Refrigerator Recycling: The New "Cash for Clunkers"
The much-heralded "Cash for Clunkers" or CARS program might be out of money just a week after its launch, but a similar program targeting old refrigerators is steadily growing. According to Sam Sirkin, program development manager for refrigerator and freezer recylcer Jaco Environmental, the number of utilities his company works with has tripled in the last three years, and the numbers of states has more than doubled.
At the end of July, New Jersey launched its refrigerator recycling initiative as part of its Clean Energy Program. Under the program, old (but working) refrigerators and freezers are eligible for a $30 rebate and free pickup. Similar programs exist in Vermont, Rhode Island, and Massachussets. These programs have arisen in part because of the Northeastern Regional Greenhouse Gas Initiative, a localized bill in the New England area that caps greenhouse gas emissions in order to combat climate change. Individual states also have energy efficiency programs which have given rise to similar initiatives.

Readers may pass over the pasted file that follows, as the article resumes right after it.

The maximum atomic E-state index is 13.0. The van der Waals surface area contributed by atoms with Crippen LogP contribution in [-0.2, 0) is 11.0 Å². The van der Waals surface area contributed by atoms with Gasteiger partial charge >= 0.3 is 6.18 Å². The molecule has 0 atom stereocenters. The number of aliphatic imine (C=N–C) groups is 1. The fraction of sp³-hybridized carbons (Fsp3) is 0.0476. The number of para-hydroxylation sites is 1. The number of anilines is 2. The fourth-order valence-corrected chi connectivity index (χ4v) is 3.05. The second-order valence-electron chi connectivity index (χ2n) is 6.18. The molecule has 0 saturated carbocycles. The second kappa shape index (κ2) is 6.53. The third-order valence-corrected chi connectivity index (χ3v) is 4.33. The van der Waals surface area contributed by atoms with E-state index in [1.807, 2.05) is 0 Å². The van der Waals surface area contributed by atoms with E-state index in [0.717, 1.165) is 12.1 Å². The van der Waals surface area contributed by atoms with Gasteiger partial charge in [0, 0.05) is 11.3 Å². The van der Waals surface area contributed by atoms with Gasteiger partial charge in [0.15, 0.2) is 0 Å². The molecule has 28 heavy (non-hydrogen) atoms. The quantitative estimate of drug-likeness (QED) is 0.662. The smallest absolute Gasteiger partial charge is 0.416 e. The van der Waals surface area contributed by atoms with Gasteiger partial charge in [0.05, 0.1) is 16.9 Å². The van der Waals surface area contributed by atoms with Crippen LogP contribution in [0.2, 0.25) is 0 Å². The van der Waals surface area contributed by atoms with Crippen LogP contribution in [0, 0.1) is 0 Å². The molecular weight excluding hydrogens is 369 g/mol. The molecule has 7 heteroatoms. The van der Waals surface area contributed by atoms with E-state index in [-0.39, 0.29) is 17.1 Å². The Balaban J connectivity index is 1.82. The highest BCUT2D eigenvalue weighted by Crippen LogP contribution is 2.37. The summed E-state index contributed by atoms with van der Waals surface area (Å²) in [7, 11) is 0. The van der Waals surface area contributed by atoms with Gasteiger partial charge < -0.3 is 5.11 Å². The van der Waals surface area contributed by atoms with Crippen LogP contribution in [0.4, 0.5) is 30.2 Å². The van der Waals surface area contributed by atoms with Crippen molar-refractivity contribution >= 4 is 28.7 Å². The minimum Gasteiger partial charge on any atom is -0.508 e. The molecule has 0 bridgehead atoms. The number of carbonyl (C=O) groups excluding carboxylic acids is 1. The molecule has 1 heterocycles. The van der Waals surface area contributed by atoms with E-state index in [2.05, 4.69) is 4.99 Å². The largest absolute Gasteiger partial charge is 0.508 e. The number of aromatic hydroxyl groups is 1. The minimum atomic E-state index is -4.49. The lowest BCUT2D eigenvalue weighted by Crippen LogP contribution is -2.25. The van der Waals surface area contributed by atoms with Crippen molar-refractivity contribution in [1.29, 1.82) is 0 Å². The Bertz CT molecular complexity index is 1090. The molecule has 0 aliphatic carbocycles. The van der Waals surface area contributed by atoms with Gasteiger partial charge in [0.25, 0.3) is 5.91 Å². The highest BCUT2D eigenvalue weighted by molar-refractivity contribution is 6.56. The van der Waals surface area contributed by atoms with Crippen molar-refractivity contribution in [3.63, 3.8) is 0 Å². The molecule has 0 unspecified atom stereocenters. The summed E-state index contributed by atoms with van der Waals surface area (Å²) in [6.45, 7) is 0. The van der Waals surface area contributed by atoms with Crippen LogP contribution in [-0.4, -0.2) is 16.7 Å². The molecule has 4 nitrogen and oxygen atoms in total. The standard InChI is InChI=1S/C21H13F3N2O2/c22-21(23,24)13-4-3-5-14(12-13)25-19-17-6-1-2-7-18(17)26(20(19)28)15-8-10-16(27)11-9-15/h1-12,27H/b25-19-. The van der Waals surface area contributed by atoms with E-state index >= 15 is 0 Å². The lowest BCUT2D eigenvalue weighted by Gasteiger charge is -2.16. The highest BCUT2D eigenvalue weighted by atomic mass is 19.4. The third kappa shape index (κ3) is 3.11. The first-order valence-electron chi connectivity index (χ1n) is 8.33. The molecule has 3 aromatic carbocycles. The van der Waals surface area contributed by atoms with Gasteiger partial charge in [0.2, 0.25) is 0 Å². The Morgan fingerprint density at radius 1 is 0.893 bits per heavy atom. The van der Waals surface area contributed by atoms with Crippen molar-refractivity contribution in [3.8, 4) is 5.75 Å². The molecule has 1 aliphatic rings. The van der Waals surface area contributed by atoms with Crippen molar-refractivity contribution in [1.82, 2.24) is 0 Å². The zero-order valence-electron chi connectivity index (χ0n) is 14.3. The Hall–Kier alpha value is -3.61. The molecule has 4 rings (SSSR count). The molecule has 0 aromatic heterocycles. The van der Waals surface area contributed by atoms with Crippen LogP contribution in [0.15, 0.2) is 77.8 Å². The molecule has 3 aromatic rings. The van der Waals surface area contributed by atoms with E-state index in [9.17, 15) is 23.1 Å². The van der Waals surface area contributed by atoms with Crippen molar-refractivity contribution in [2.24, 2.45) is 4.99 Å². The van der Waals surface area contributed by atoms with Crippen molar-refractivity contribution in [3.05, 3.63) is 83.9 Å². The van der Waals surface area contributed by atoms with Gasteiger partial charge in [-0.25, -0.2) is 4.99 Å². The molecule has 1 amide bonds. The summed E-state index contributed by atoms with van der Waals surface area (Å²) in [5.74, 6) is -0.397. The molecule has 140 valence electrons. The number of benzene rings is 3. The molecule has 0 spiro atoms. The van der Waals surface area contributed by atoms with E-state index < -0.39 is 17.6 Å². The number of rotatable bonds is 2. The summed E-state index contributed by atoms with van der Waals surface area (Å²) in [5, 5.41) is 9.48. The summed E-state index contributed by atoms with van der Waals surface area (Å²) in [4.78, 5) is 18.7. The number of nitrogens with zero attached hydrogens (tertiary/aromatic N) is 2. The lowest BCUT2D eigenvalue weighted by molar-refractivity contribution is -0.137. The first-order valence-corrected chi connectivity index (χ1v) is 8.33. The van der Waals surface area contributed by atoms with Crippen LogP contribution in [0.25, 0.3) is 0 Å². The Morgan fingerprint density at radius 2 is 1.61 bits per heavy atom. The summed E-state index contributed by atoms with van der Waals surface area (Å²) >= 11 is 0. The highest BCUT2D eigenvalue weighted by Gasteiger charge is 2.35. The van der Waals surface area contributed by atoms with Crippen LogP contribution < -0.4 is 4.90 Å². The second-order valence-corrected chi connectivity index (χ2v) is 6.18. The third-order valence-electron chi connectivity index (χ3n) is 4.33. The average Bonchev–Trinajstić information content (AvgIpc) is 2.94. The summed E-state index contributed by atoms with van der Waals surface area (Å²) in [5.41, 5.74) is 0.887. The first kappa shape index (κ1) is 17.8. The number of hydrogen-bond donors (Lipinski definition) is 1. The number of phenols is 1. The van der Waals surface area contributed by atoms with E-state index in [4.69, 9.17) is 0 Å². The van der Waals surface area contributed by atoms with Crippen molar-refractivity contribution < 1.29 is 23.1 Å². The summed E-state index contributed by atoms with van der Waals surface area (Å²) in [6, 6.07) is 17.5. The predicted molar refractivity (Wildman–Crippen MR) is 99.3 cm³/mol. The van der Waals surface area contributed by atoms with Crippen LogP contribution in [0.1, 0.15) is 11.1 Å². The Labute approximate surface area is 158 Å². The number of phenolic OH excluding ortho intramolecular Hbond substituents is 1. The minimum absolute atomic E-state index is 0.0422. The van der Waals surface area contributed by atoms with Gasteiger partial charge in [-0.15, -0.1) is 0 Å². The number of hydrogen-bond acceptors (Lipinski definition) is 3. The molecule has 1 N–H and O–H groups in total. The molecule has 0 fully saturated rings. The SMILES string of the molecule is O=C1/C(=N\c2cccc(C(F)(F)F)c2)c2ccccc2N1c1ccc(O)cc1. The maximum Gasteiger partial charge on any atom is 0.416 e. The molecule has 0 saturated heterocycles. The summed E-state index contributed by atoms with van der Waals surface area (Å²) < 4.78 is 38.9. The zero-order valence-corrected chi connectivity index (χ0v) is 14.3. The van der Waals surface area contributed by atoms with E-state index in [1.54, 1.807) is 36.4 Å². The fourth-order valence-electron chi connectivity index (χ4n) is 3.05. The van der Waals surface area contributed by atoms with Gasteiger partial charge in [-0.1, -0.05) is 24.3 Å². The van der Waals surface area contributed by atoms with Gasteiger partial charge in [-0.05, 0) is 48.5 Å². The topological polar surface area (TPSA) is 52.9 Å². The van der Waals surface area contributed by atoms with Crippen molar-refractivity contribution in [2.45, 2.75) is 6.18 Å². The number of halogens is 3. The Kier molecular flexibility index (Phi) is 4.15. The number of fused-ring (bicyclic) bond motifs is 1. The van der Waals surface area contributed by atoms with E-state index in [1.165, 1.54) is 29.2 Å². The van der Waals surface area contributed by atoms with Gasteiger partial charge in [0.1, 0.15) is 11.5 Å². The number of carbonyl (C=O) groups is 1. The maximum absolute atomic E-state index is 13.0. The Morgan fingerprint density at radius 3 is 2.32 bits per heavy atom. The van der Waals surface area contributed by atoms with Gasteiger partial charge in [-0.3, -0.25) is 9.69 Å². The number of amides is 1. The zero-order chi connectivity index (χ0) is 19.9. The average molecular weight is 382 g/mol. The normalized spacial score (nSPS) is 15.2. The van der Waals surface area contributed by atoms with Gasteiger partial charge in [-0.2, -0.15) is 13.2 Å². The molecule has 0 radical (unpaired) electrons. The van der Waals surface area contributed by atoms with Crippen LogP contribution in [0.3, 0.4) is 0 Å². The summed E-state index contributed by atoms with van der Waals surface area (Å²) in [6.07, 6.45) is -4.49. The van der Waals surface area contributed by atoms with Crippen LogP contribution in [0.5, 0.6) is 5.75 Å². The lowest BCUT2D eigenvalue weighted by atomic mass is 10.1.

Refrigerator recycling programs target older refrigerators and freezers that were produced before federal efficiency standards were introduced. These are often found in garages and basements and are used mainly for beverages or additional storage. Turning these appliances over to a refrigerator and freezer recylcer can not only net homeowners a small rebate but can also save them up to $150 a year on energy costs.
Recyclers like Jaco Environmental reuse up to 95 percent of the appliance's parts. Foam insulation is burned to generate electricity from its heat; tempered glass from the shelves is used in asphalt; and steel and plastic is used in the production of new refrigerators, as well as other products like cars.
All in all, refrigerator recycling programs like those in New England are win-win-win: they save money, energy, and the environment.